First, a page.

Berthe Morisot, Manet's most mysterious model, was a painter in his own right, selling his painting and exposing it to quolibets and praise.
In 1874, the year of the first impressionist exhibition in which she participated, Madame Eugène Manet was no longer a beginner. With her sister Edma, she exhibited small paintings, fantasy figures and landscapes at the Salon in 1864, in the manner of Corot from whom they had received some advice.
After Manet's meeting in 1867, Berthe's painting would evolve rapidly and become more daring. Unlike him, it was one of all Impressionist exhibitions except for the one in 1879.
A year later, she shows the Woman powdering, a subject adjusted to her taste of light tones, bright, silvery grey or pale pink, sometimes closer to pastel than oil. The critics retain this delicacy to better knock out the rest of the group.
Albert Wolff, whose portrait Manet then sketched out, wrote as follows: "There is also a woman in the group as in all the famous bands; her name is Berthe Morisot and she is curious to observe. In her, feminine grace is maintained amid the excesses of a delirious spirit.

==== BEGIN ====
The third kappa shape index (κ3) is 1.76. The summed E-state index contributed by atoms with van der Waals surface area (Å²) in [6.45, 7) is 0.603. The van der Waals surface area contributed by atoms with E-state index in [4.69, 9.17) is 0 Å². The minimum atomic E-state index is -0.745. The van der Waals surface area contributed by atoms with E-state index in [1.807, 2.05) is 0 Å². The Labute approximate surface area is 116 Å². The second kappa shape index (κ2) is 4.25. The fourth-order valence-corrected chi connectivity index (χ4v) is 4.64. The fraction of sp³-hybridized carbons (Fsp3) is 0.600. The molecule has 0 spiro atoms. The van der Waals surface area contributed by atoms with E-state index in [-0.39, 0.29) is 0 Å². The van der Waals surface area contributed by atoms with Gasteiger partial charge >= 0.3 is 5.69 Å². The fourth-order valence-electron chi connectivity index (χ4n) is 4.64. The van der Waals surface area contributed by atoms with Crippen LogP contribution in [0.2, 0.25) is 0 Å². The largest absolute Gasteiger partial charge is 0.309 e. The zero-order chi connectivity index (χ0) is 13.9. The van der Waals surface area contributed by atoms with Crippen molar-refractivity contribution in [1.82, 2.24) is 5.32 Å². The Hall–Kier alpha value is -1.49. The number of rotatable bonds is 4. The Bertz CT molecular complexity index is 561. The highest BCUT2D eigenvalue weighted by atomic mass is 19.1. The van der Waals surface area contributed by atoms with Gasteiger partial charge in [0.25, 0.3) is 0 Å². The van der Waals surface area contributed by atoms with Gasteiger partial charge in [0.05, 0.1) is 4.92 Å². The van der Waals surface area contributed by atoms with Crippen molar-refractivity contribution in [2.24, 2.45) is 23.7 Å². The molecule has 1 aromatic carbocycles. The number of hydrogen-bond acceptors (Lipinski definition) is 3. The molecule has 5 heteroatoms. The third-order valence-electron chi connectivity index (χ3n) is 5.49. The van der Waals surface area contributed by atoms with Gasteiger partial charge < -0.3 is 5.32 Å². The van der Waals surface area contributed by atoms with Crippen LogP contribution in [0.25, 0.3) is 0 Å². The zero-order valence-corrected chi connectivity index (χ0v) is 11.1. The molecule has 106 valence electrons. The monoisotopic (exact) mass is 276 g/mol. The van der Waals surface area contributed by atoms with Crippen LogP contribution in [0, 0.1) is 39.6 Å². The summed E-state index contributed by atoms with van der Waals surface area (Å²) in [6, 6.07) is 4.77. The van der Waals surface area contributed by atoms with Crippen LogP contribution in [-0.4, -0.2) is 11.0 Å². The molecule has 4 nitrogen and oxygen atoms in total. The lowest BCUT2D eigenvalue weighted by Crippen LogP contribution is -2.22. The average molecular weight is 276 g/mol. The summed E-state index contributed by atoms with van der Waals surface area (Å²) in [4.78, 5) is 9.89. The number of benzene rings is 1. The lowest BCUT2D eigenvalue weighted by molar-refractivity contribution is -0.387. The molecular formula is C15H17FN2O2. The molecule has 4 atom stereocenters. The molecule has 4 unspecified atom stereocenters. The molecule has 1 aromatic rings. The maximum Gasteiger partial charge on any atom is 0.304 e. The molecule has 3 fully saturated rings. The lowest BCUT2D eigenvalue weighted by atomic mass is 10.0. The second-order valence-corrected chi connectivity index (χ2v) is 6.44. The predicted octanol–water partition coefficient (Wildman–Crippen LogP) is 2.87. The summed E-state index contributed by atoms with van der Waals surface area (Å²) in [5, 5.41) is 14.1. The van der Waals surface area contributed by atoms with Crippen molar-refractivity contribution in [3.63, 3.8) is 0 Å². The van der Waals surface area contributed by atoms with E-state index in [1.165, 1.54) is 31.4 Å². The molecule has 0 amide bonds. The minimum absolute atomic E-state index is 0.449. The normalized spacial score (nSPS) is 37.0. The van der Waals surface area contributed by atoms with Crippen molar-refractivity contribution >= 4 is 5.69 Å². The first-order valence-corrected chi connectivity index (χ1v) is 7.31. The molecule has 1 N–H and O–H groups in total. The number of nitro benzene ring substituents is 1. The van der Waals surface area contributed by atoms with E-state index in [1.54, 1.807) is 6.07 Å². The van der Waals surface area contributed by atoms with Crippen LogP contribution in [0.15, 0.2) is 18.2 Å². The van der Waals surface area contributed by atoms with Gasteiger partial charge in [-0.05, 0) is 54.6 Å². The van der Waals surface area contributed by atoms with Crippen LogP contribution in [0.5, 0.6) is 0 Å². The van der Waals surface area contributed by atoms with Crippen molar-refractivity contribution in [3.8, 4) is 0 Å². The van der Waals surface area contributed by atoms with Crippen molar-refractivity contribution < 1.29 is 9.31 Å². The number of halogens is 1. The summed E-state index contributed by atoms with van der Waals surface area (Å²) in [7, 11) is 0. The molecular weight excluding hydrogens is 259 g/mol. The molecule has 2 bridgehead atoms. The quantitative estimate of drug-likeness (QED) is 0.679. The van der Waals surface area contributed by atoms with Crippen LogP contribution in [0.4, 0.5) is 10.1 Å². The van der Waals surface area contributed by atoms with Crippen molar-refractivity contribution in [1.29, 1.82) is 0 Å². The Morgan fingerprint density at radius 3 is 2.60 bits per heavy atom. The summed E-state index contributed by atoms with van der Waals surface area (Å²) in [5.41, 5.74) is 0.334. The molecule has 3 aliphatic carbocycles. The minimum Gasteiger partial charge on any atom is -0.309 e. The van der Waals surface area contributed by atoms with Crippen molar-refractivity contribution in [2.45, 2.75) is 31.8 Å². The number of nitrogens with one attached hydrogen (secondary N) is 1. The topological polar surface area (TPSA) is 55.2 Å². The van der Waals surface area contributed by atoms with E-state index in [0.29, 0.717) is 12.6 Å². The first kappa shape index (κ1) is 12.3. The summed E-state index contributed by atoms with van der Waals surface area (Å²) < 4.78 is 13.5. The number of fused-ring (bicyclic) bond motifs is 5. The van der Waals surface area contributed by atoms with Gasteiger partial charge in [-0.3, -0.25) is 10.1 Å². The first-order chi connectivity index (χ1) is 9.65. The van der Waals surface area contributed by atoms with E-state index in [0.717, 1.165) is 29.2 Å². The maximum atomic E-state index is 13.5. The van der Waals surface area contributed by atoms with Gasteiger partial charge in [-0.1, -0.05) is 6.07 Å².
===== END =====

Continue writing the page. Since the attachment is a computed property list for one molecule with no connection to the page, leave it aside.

Berthe Morisot participated, from 1874, in most of the exhibitions organized by the Impressionists. Thanks to them, his palette becomes clearer.
Three rows of black pearls to make the light of an intimate and family scene vibrate: pretty brand of femininity that these jet jewels, worn by this young woman to her toilet, contrast sharply with the white undressed and the partially untied hair of the model.
From this intimate scene, of a delicate sensuality, Berthe Morisot gives here a presentation of a luminous modernity.
Length: 42 cm.
Weight: 66 g.
Origin: Young woman powdering herself (1877).
Museum: Paris - Musée d'Orsay.
Material: Glass pearls.
Artistic period: 19th century.
Artist: Berthe Morisot (1841-1895).